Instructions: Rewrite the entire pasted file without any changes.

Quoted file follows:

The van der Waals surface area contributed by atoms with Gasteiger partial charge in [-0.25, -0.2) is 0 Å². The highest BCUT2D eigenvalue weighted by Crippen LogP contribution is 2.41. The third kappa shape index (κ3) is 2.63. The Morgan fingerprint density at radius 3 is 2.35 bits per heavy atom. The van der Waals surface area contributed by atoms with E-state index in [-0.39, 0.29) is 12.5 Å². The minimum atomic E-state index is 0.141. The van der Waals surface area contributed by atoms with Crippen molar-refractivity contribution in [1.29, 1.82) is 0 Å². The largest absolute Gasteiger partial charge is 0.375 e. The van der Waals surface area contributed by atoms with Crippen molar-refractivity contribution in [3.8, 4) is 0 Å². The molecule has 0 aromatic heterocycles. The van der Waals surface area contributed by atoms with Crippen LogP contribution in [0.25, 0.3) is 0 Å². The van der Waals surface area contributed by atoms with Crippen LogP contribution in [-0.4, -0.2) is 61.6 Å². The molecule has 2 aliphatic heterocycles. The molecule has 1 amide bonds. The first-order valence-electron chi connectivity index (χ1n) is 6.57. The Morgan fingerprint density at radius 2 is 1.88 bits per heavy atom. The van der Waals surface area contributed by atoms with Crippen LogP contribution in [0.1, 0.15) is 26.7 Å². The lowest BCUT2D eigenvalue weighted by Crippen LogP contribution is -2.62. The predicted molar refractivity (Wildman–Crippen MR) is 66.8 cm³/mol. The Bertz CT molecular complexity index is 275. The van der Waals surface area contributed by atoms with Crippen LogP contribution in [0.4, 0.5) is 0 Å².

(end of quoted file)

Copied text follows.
The van der Waals surface area contributed by atoms with Gasteiger partial charge in [-0.25, -0.2) is 0 Å². The highest BCUT2D eigenvalue weighted by Crippen LogP contribution is 2.41. The third kappa shape index (κ3) is 2.63. The Morgan fingerprint density at radius 3 is 2.35 bits per heavy atom. The van der Waals surface area contributed by atoms with E-state index in [-0.39, 0.29) is 12.5 Å². The minimum atomic E-state index is 0.141. The van der Waals surface area contributed by atoms with Crippen molar-refractivity contribution in [1.29, 1.82) is 0 Å². The largest absolute Gasteiger partial charge is 0.375 e. The van der Waals surface area contributed by atoms with Crippen molar-refractivity contribution in [3.8, 4) is 0 Å². The molecule has 0 aromatic heterocycles. The van der Waals surface area contributed by atoms with Crippen LogP contribution in [0.25, 0.3) is 0 Å². The van der Waals surface area contributed by atoms with Crippen LogP contribution in [-0.4, -0.2) is 61.6 Å². The molecule has 2 aliphatic heterocycles. The molecule has 1 amide bonds. The first-order valence-electron chi connectivity index (χ1n) is 6.57. The Morgan fingerprint density at radius 2 is 1.88 bits per heavy atom. The van der Waals surface area contributed by atoms with Crippen LogP contribution in [0.1, 0.15) is 26.7 Å². The lowest BCUT2D eigenvalue weighted by Crippen LogP contribution is -2.62. The predicted molar refractivity (Wildman–Crippen MR) is 66.8 cm³/mol. The Bertz CT molecular complexity index is 275. The van der Waals surface area contributed by atoms with Crippen LogP contribution in [0.4, 0.5) is 0 Å².